They laid out their little plot against Madeleine and elaborated it carefully, both as to what Carrington should say and how he should say it, for Sybil asserted that men were too stupid to be trusted even in making a declaration of love, and must be taught, like little children to say their prayers. Carrington enjoyed being taught how to make a declaration of love.
He did not ask where Sybil had learned so much about men's stupidity. He thought perhaps Schneidekoupon could have thrown light on the subject. At all events, they were so busily occupied with their schemes and lessons, that they did not-reach home till Madeleine had become anxious lest they had met with some accident. The long dusk had become darkness before she heard the clatter of hoofs on the asphalt pavement, and she went down to the door to scold them for their delay. Sybil only laughed at her, and said it was all Mr. Carrington's fault: he had lost his way, and she had been forced to find it for him.
Ten days more passed before their plan was carried into effect. April had come. Carrington's work was completed and he was ready to start on his journey. Then at last he appeared one evening at Mrs. Lee's at the very moment when Sybil, as chance would have it, was going out to pass an hour or two with her friend Victoria Dare a few doors away. Carrington felt a little ashamed as she went. This kind of conspiracy behind Mrs. Lee's back was not to his taste.
He resolutely sat down, and plunged at once into his subject. He was almost ready to go, he said; he had nearly completed his work in the Department, and he was assured that his instructions and papers would be ready in two days more; he might not have another chance to see Mrs. Lee so quietly again, and he wanted to take his leave now, for this was what lay most heavily on his mind; he should have gone willingly and gladly if it had not been for uneasiness about her; and yet he had till now been afraid to speak openly on the subject. Here he paused for a moment as though to invite some reply.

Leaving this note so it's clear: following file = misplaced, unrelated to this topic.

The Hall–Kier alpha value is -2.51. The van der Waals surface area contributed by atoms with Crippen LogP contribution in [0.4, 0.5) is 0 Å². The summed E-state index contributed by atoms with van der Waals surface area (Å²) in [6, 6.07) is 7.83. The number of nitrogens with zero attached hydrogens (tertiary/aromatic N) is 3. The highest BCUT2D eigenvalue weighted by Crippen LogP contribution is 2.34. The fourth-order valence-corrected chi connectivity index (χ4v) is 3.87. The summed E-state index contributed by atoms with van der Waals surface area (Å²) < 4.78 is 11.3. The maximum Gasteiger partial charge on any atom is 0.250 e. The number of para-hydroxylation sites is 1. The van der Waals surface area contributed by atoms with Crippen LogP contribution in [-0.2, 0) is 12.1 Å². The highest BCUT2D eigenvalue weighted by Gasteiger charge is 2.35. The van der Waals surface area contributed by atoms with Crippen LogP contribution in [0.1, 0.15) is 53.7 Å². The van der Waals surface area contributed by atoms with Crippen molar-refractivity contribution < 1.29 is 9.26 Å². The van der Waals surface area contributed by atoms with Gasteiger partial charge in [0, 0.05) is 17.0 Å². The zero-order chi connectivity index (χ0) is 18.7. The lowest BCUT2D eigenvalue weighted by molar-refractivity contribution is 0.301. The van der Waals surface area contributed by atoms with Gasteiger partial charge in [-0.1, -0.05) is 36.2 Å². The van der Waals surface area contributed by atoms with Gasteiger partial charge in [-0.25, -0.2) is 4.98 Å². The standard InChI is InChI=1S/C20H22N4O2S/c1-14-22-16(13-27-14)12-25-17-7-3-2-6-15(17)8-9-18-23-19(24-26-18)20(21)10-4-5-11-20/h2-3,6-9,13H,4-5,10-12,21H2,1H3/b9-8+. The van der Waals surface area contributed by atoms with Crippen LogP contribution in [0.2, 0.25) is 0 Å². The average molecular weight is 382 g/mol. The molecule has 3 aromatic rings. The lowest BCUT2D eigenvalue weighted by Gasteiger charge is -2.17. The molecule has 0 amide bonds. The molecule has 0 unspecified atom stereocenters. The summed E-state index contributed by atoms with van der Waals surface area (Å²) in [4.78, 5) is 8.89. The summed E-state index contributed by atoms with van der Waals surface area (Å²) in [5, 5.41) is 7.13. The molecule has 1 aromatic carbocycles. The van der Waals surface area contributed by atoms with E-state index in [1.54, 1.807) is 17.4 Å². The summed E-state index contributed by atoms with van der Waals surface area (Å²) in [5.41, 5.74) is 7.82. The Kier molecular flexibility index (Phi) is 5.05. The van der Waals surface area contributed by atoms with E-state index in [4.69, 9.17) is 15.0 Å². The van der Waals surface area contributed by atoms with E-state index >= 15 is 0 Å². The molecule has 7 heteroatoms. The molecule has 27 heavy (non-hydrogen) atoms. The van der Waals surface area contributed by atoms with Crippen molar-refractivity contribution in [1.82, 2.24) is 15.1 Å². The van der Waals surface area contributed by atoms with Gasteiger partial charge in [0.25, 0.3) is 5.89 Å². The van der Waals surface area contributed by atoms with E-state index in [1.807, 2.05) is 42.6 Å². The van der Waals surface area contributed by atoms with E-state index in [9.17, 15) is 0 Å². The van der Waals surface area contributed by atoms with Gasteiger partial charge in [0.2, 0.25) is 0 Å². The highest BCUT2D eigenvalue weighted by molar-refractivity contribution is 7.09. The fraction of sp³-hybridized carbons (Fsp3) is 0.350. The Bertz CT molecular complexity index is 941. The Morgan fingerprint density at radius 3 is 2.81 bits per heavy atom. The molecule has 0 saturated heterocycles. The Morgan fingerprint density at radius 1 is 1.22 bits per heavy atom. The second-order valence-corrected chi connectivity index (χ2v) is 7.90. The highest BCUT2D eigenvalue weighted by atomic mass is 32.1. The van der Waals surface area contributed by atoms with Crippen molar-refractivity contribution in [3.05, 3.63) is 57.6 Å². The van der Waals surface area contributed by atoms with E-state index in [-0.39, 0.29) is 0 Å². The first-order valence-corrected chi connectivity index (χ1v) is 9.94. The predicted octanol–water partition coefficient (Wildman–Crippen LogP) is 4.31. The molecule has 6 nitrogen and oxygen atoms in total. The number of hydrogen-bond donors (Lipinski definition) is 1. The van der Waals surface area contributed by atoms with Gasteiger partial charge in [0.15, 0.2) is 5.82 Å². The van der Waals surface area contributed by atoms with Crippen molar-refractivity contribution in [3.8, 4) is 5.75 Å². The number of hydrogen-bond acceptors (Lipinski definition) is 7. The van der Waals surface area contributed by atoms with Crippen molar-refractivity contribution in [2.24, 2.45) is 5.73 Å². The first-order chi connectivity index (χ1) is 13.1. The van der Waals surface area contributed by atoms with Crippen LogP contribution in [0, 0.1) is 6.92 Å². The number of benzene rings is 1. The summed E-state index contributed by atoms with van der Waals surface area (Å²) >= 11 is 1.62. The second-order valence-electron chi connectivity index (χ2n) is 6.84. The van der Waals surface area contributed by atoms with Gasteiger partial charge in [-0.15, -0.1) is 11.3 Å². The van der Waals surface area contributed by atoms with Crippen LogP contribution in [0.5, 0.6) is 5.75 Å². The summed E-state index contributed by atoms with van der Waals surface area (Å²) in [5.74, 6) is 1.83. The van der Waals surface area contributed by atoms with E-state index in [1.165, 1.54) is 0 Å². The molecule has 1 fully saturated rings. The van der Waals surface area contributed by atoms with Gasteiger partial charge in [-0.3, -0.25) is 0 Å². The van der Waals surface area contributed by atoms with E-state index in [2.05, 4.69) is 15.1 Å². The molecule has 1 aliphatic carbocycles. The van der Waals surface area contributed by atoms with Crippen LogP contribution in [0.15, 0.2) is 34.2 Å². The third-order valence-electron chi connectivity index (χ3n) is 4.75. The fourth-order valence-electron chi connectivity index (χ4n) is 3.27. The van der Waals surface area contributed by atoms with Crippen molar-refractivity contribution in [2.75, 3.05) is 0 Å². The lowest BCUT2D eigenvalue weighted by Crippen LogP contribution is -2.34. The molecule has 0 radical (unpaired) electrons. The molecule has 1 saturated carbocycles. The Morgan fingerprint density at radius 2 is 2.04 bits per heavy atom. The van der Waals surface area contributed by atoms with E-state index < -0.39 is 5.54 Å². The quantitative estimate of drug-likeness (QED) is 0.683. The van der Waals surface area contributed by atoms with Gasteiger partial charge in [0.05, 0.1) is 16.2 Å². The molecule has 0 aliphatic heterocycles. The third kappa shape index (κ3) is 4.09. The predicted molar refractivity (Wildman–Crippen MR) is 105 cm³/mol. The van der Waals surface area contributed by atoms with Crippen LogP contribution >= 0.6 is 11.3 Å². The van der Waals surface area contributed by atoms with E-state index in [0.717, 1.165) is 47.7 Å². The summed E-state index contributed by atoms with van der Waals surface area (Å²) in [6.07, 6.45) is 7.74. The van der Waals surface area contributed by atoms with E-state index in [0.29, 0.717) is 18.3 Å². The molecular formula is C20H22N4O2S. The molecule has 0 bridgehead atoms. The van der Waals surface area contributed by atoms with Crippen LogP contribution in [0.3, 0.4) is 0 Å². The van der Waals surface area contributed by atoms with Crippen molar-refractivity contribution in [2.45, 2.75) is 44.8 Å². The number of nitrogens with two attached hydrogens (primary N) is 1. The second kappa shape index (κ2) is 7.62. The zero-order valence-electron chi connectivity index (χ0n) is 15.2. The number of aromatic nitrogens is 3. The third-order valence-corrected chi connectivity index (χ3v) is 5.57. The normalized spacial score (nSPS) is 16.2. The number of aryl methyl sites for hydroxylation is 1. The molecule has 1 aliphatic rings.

Madeleine laid down her work with a look of regret though not of annoyance, and said frankly and instantly that he had been too good a friend to allow of her taking offence at anything he could say; she would not pretend to misunderstand him. "My affairs," she added with a shade of bitterness, "seem to have become public property, and I would rather have some voice in discussing them myself than to know they are discussed behind my back."
This was a sharp thrust at the very outset, but Carrington turned it aside and went quietly on:
"You are frank and loyal, as you always are. I will be so too. I can't help being so. For months I have had no other pleasure than in being near you.
For the first time in my life I have known what it is to forget my own affairs in loving a woman who seems to me without a fault, and for one solitary word from whom I would give all I have in life, and perhaps itself."